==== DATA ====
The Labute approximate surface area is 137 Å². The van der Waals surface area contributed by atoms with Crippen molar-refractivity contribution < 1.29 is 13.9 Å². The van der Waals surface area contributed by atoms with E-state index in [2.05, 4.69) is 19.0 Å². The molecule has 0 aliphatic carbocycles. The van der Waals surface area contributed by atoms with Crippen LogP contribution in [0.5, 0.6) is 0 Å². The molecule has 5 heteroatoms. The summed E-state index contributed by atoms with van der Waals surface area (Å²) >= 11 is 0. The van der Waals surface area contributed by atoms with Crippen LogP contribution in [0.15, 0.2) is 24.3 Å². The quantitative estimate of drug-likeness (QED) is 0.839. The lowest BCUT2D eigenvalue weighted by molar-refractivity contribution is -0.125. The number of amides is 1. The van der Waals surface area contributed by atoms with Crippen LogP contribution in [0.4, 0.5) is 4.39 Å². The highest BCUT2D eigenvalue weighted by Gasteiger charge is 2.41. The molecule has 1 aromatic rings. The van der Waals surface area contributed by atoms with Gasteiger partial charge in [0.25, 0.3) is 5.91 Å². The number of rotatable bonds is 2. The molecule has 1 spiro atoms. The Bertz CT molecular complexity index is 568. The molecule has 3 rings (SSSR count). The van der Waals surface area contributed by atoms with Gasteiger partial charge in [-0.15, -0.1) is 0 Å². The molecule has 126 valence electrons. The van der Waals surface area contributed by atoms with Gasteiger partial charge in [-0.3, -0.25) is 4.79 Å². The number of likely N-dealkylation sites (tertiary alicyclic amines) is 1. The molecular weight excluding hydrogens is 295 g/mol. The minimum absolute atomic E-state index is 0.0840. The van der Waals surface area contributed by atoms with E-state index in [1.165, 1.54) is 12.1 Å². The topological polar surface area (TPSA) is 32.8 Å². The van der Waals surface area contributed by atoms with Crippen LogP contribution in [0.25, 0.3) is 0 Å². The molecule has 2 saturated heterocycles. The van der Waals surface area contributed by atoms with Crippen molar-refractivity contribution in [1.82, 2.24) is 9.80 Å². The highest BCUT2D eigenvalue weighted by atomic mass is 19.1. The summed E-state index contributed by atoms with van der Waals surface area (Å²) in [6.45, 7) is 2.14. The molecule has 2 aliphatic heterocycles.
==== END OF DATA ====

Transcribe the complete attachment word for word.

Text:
The Labute approximate surface area is 137 Å². The van der Waals surface area contributed by atoms with Crippen molar-refractivity contribution < 1.29 is 13.9 Å². The van der Waals surface area contributed by atoms with E-state index in [2.05, 4.69) is 19.0 Å². The molecule has 0 aliphatic carbocycles. The van der Waals surface area contributed by atoms with Crippen LogP contribution in [0.5, 0.6) is 0 Å². The molecule has 5 heteroatoms. The summed E-state index contributed by atoms with van der Waals surface area (Å²) >= 11 is 0. The van der Waals surface area contributed by atoms with Crippen LogP contribution in [0.15, 0.2) is 24.3 Å². The quantitative estimate of drug-likeness (QED) is 0.839. The lowest BCUT2D eigenvalue weighted by molar-refractivity contribution is -0.125. The number of amides is 1. The van der Waals surface area contributed by atoms with Crippen LogP contribution in [0.4, 0.5) is 4.39 Å². The highest BCUT2D eigenvalue weighted by Gasteiger charge is 2.41. The molecule has 1 aromatic rings. The van der Waals surface area contributed by atoms with Gasteiger partial charge in [0.25, 0.3) is 5.91 Å². The number of rotatable bonds is 2. The molecule has 1 spiro atoms. The Bertz CT molecular complexity index is 568. The molecule has 3 rings (SSSR count). The van der Waals surface area contributed by atoms with Gasteiger partial charge in [-0.15, -0.1) is 0 Å². The molecule has 126 valence electrons. The van der Waals surface area contributed by atoms with Gasteiger partial charge in [-0.3, -0.25) is 4.79 Å². The number of likely N-dealkylation sites (tertiary alicyclic amines) is 1. The molecular weight excluding hydrogens is 295 g/mol. The minimum absolute atomic E-state index is 0.0840. The van der Waals surface area contributed by atoms with E-state index in [1.165, 1.54) is 12.1 Å². The topological polar surface area (TPSA) is 32.8 Å². The van der Waals surface area contributed by atoms with Crippen LogP contribution in [0.25, 0.3) is 0 Å². The molecule has 2 saturated heterocycles. The van der Waals surface area contributed by atoms with Crippen molar-refractivity contribution in [1.82, 2.24) is 9.80 Å². The highest BCUT2D eigenvalue weighted by atomic mass is 19.1. The summed E-state index contributed by atoms with van der Waals surface area (Å²) in [6.45, 7) is 2.14. The molecule has 2 aliphatic heterocycles.